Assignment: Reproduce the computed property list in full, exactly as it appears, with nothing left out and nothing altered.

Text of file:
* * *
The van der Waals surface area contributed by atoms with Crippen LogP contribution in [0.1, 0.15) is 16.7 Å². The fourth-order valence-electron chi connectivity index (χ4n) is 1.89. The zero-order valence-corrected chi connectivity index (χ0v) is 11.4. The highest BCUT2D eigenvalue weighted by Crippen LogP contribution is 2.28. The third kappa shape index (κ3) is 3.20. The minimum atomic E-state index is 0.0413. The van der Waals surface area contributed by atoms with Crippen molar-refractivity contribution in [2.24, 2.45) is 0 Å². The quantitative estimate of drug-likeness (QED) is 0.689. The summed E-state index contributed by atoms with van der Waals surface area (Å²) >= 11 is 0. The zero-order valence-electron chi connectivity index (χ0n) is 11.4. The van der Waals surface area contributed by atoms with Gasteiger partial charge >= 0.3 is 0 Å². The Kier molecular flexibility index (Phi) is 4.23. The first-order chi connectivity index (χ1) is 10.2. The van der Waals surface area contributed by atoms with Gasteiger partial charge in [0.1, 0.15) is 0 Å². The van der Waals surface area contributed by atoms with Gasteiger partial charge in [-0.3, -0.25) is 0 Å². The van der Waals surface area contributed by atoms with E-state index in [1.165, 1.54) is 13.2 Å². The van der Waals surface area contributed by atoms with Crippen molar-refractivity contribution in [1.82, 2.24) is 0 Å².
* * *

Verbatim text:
The van der Waals surface area contributed by atoms with Crippen LogP contribution in [0.1, 0.15) is 16.7 Å². The fourth-order valence-electron chi connectivity index (χ4n) is 1.89. The zero-order valence-corrected chi connectivity index (χ0v) is 11.4. The highest BCUT2D eigenvalue weighted by Crippen LogP contribution is 2.28. The third kappa shape index (κ3) is 3.20. The minimum atomic E-state index is 0.0413. The van der Waals surface area contributed by atoms with Crippen molar-refractivity contribution in [2.24, 2.45) is 0 Å². The quantitative estimate of drug-likeness (QED) is 0.689. The summed E-state index contributed by atoms with van der Waals surface area (Å²) >= 11 is 0. The zero-order valence-electron chi connectivity index (χ0n) is 11.4. The van der Waals surface area contributed by atoms with Gasteiger partial charge >= 0.3 is 0 Å². The Kier molecular flexibility index (Phi) is 4.23. The first-order chi connectivity index (χ1) is 10.2. The van der Waals surface area contributed by atoms with Gasteiger partial charge in [0.1, 0.15) is 0 Å². The van der Waals surface area contributed by atoms with Gasteiger partial charge in [-0.3, -0.25) is 0 Å². The van der Waals surface area contributed by atoms with E-state index in [1.165, 1.54) is 13.2 Å². The van der Waals surface area contributed by atoms with Crippen molar-refractivity contribution in [1.82, 2.24) is 0 Å².